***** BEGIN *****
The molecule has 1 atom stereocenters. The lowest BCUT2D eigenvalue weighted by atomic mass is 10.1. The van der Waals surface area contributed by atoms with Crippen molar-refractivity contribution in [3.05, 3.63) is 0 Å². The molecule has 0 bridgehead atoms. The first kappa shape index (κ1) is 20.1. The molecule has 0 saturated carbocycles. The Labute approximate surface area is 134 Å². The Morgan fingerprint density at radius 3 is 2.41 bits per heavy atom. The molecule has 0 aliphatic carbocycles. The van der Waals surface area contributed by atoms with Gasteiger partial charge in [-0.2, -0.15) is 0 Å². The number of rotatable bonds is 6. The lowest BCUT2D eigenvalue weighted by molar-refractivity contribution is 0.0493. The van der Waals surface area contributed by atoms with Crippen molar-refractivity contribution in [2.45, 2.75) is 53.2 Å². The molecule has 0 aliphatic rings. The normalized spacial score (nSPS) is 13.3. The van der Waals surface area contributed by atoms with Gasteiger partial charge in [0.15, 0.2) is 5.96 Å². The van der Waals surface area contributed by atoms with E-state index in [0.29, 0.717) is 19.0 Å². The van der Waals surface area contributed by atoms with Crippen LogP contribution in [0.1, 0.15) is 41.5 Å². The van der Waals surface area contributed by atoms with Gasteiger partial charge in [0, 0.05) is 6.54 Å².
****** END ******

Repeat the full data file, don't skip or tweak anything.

The molecule has 1 atom stereocenters. The lowest BCUT2D eigenvalue weighted by atomic mass is 10.1. The van der Waals surface area contributed by atoms with Crippen molar-refractivity contribution in [3.05, 3.63) is 0 Å². The molecule has 0 bridgehead atoms. The first kappa shape index (κ1) is 20.1. The molecule has 0 saturated carbocycles. The Labute approximate surface area is 134 Å². The Morgan fingerprint density at radius 3 is 2.41 bits per heavy atom. The molecule has 0 aliphatic carbocycles. The van der Waals surface area contributed by atoms with Gasteiger partial charge in [-0.2, -0.15) is 0 Å². The number of rotatable bonds is 6. The lowest BCUT2D eigenvalue weighted by molar-refractivity contribution is 0.0493. The van der Waals surface area contributed by atoms with Crippen molar-refractivity contribution in [2.45, 2.75) is 53.2 Å². The molecule has 0 aliphatic rings. The normalized spacial score (nSPS) is 13.3. The van der Waals surface area contributed by atoms with Gasteiger partial charge in [0.15, 0.2) is 5.96 Å². The van der Waals surface area contributed by atoms with E-state index in [0.29, 0.717) is 19.0 Å². The van der Waals surface area contributed by atoms with Crippen LogP contribution in [0.1, 0.15) is 41.5 Å². The van der Waals surface area contributed by atoms with Gasteiger partial charge in [0, 0.05) is 6.54 Å².